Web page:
But what about Helen? As the scorned wife and mother, she earned our sympathy in seasons past, but nothing about her was ever truly likable to begin with. She may have been the ‘victim’, but she was never sympathetic in her own right. In the season premiere, we see her visit Noah more out of a sense of duty than because of genuine concern. As guilty as he felt for what he put her through, she’s feeling just as guilty for allowing her innocent (of this crime, anyway) ex husband to go to jail in her place, especially when she sees the injuries he sustains while locked up. But does she feel guilty enough to bring her children along for a visit? No. Does she feel guilty enough to come clean to their kids about what really happened, and make them hate their father less? No – and that’s what I find truly horrible. She quickly gives up on her half-baked attempt at explaining the situation to Whitney when she realizes those half-truths don’t get her anywhere; she tries to force Martin to speak to his father, knowing full well he has no real reason to even want a relationship with Noah any more. Meanwhile, she’s in a new relationship, enjoying her freedom, making progress at work, and her only concession towards redeeming herself are the weekly visits to see her incarcerated ex, who doesn’t really want to see her in her first place.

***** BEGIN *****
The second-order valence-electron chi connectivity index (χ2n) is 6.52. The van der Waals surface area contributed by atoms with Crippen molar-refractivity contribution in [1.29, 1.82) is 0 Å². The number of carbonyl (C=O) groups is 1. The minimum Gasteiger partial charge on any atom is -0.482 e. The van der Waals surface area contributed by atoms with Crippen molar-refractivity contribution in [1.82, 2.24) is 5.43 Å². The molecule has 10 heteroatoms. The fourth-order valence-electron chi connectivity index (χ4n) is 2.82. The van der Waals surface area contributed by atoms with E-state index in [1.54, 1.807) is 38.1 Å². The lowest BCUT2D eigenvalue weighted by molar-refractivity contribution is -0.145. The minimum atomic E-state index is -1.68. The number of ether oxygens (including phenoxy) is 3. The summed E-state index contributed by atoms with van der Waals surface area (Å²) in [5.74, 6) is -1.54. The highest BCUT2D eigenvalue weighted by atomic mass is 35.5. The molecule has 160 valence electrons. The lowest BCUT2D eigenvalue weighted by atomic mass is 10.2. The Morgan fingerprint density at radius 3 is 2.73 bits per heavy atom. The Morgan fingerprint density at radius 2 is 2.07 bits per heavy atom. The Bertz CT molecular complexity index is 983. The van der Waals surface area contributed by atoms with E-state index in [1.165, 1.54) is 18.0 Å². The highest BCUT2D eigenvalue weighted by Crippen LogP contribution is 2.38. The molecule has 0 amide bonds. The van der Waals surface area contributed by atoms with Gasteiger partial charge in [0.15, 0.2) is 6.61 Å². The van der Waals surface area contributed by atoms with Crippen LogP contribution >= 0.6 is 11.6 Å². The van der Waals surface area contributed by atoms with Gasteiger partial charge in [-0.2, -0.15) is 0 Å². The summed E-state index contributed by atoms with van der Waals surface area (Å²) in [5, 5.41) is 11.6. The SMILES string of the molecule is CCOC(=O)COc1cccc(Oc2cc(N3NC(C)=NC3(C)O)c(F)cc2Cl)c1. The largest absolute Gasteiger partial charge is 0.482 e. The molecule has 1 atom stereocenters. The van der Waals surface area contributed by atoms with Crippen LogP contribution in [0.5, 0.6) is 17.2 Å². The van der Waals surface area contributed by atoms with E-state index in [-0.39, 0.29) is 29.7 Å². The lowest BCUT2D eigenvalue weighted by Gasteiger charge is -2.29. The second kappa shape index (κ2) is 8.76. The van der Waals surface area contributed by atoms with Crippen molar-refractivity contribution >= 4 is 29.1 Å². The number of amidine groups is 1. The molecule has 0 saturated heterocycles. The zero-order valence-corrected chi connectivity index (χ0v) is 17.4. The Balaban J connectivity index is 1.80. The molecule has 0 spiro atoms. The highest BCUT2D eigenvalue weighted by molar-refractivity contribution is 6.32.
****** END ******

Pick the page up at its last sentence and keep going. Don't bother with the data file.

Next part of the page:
Maybe it’s the fact that, like Lip Gallagher, Helen just has one of those faces I want to punch. Or maybe it’s the fact that she sits idly by while her husband does penance for both their sins, not only in the eyes of the law, but their children as well, and wants to talk about “us” when she shows up at his father’s funeral.
While Noah deals with the shadowy figure that may or may not be his prison guard (none other than Brendan Fraser, and boy has time been unkind to him!) and may or may not be the one stabbing him in the neck at the end of the episode, the second episode finds Alison returning to Montauk. Everyone seems surprised to see her after a 6-month absence, and we have to wait until she talks to Oscar, of all people, to find out where she’s been.
Cole is not terribly excited to see her return, especially since she seems to have vanished into thin air and never even bothered to pick up the phone and let him know she was ok. Totally understandable reaction, given that he was the one taking care of Joanie the entire time (along with his new wife Luisa, of course, who’s none too happy to see Alison, either). So where exactly was she? Alison doesn’t go into specifics, but she was apparently in therapy at some vague psychiatric institution. What’s interesting isn’t that she was in treatment or even that she was MIA for six months without even checking in with her daughter; that only makes her even less likable than she was before. The interesting part is what triggered this stint at the loony bin: Joanie got sick, she wasn’t getting better; it was around her 4th birthday, which is when her firstborn died. She became convinced her daughter would suffer the same fate if she were around and decided to get help.